When these issues were discussed in supervision I can’t say I quite understood when my, now departed, practice educator told me that it was good for me to be seeing this now, because it will happen to me in the future, as she has seen it time and time again over her long career in all areas of social work. She explained that, whilst it was not ideal for my first placement, I am in fact fortunate in that I can experience the process and the disruption without having to worry about losing my livelihood as a result – as free labour we are perhaps the only safe members of ‘staff’.

On reflection, I think she has a point. The social work world is so vulnerable to the whims of ever changing governments that there does not seem to be security of funding for posts which will stretch further than the next general election. Is it any surprise then that one journal, with a long since forgotten title, found that the average social worker will ‘burn out’ in only eight years of practice? What is worse is that it seems to me that the only way to get a government to focus on spending on social worker posts at all is for there to be another Baby P or Victoria Climbié, the resulting media coverage leading to a public outcry and a governmental need to be seen to be ‘doing something’. Even if the ‘something’ is fire-fighting. And they caused the fire in the first place. No social worker would ever wish for such catastrophe, for any child to suffer and so the link between this and funding is a painful one to make.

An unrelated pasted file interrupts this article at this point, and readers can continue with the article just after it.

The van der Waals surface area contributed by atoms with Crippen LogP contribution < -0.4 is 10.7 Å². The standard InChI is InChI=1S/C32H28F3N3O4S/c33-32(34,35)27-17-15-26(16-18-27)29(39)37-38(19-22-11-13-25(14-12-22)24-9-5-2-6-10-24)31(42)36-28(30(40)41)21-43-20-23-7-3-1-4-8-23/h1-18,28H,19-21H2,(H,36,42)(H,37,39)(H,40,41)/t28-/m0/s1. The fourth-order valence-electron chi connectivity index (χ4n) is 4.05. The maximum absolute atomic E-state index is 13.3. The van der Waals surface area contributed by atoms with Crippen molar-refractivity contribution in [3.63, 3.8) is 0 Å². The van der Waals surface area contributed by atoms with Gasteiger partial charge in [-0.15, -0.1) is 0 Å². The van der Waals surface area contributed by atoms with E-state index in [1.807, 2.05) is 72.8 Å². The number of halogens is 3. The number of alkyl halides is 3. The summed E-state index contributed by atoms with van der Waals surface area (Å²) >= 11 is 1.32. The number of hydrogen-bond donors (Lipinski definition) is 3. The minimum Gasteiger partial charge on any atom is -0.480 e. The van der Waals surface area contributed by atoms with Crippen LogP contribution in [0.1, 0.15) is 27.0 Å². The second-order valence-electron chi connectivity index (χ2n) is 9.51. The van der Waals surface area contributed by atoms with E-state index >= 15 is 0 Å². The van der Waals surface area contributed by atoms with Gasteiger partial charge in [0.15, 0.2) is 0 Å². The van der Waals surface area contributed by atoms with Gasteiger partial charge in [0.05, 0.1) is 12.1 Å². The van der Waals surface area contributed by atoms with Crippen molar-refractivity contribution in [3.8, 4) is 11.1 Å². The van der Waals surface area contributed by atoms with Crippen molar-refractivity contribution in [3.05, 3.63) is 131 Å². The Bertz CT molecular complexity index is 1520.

For my personal career prospects, I believe in putting my eggs into as many baskets as possible. Whilst I would hope to gain a social work position following graduation right now, it feels as though this might be a bit of a pot of gold at the end of the rainbow-style scenario. I am fortunate in that I enjoy academia and will explore post-grad options too. I am enjoying my new-found career despite the tough conditions and hope that there is a future where social workers are valued, respected and invested in. We know how valuable we are, and our service users know it: let’s just hope that those at the top come to see it too.

Victoria Dixon is a 2nd year student studying passionate about social work

Victoria Dixon (@vickydixon) is a 2nd year student studying a full-time social work degree at Bradford University. She has also blogged for Guardian.